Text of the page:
Aside from plans to spend the next trillion or two, America’s political leaders aren’t particularly interested in discussing federal debt. It’s easy to see why. In 2020, the total US deficit was $ 3.1 trillion. In other words, the federal government has exceeded our revenues by almost 15% of our country’s annual economic output. When added to America’s existing debt, we are north of the $ 28 trillion that we owe either to programs like Social Security or to public debt holders.
The last time America carried such a debt as a percentage of gross domestic product (GDP), we were fighting the Nazis.
In 1946, the United States spent a record 106.1% of GDP. As of 2019, this expenditure as a percentage of GDP was 79.2%. The COVID-19 pandemic has accelerated the level of debt to 100% of GDP in 2020.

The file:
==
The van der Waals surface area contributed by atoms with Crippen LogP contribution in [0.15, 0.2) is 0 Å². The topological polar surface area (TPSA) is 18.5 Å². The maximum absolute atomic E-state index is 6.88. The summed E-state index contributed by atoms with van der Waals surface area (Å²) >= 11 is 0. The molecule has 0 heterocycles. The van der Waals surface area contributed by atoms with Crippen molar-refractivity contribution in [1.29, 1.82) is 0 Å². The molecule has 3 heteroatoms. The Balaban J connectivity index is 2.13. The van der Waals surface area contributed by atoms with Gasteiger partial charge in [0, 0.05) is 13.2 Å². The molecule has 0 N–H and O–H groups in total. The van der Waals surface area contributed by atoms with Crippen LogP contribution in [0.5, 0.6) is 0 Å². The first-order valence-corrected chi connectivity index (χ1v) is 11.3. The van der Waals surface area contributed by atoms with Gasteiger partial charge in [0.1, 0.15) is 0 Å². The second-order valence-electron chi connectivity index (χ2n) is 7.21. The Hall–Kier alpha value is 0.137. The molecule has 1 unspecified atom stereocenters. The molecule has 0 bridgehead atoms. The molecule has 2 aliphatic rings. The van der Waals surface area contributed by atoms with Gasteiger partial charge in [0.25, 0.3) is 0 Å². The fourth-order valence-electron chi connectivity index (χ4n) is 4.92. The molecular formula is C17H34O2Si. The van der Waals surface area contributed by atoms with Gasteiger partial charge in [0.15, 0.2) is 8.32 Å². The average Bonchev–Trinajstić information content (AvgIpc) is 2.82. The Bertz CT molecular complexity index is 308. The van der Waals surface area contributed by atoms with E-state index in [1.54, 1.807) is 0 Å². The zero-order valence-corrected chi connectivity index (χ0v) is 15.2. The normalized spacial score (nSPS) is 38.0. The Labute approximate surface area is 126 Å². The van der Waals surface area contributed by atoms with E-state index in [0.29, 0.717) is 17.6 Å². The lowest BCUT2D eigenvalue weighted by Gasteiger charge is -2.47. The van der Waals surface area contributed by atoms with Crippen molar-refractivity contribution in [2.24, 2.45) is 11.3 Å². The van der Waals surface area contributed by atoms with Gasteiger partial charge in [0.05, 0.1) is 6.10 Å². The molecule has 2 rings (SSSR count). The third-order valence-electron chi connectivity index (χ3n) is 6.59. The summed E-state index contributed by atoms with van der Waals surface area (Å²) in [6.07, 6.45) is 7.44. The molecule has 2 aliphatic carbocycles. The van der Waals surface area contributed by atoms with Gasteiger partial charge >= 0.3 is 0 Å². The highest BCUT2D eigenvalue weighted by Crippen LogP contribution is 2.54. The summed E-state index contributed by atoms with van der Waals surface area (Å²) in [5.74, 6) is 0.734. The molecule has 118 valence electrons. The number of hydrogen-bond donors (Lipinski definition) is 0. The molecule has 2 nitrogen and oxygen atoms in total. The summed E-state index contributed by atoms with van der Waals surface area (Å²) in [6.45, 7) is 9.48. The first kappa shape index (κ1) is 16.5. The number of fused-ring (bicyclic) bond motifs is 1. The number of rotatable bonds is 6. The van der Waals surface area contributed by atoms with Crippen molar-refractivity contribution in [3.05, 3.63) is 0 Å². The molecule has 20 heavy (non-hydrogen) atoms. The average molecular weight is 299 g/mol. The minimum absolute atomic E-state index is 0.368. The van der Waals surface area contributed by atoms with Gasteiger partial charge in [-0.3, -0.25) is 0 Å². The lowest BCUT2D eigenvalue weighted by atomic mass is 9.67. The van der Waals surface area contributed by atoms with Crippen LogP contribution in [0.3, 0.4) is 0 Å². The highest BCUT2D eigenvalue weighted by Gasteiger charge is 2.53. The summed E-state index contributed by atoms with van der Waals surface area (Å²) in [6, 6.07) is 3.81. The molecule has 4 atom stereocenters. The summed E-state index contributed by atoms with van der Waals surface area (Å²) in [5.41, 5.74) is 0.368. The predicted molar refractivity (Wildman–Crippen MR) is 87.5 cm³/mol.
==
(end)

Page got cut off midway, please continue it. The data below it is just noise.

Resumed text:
Think about that number for a second. We carry a debt equal to the total value of goods and services produced in America in a year. It’s even more troubling because the United States has the highest nominal GDP in the world.
A 2010 World Bank study found that a sustained debt-to-GDP ratio of more than 77% was a major detriment to economic growth. America has exceeded those numbers, and neither Democrats nor Republicans seem concerned about fixing the problem.
We need to cut spending, raise taxes, or agree to a combination of the two if we are to end our series of massive deficits. In order to pay off our debt, we actually have to go further and start generating surpluses. It won’t be fun. Our debt is an uncomfortable math problem that needs leaders ready to solve it rather than blaming it solely on spending habits or tax cuts on the other side. We clearly haven’t found them yet.